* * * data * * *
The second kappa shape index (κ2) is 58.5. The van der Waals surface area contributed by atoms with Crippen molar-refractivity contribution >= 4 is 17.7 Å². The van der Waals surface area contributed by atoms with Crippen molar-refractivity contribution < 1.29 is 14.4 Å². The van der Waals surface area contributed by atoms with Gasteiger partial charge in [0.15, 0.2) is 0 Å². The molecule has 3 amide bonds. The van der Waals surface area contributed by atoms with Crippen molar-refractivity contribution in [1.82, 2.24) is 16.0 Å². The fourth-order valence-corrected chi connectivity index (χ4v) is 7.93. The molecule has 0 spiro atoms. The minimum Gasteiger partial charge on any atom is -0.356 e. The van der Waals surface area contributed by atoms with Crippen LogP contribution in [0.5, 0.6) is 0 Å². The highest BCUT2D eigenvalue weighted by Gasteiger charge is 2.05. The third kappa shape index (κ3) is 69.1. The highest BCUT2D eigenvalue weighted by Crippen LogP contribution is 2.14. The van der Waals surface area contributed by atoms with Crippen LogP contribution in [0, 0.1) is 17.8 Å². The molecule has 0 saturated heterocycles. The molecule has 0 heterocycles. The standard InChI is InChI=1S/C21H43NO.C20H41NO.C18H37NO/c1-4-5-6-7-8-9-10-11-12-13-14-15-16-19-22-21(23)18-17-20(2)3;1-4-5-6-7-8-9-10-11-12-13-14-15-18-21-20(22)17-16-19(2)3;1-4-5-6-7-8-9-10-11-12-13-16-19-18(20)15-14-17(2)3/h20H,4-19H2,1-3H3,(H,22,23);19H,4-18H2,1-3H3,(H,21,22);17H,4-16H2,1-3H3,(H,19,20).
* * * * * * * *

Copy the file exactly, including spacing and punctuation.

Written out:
The second kappa shape index (κ2) is 58.5. The van der Waals surface area contributed by atoms with Crippen molar-refractivity contribution >= 4 is 17.7 Å². The van der Waals surface area contributed by atoms with Crippen molar-refractivity contribution < 1.29 is 14.4 Å². The van der Waals surface area contributed by atoms with Gasteiger partial charge in [0.15, 0.2) is 0 Å². The molecule has 3 amide bonds. The van der Waals surface area contributed by atoms with Crippen molar-refractivity contribution in [1.82, 2.24) is 16.0 Å². The fourth-order valence-corrected chi connectivity index (χ4v) is 7.93. The molecule has 0 spiro atoms. The minimum Gasteiger partial charge on any atom is -0.356 e. The van der Waals surface area contributed by atoms with Crippen LogP contribution in [0.5, 0.6) is 0 Å². The highest BCUT2D eigenvalue weighted by Gasteiger charge is 2.05. The third kappa shape index (κ3) is 69.1. The highest BCUT2D eigenvalue weighted by Crippen LogP contribution is 2.14. The van der Waals surface area contributed by atoms with Crippen LogP contribution in [0, 0.1) is 17.8 Å². The molecule has 0 saturated heterocycles. The molecule has 0 heterocycles. The standard InChI is InChI=1S/C21H43NO.C20H41NO.C18H37NO/c1-4-5-6-7-8-9-10-11-12-13-14-15-16-19-22-21(23)18-17-20(2)3;1-4-5-6-7-8-9-10-11-12-13-14-15-18-21-20(22)17-16-19(2)3;1-4-5-6-7-8-9-10-11-12-13-16-19-18(20)15-14-17(2)3/h20H,4-19H2,1-3H3,(H,22,23);19H,4-18H2,1-3H3,(H,21,22);17H,4-16H2,1-3H3,(H,19,20).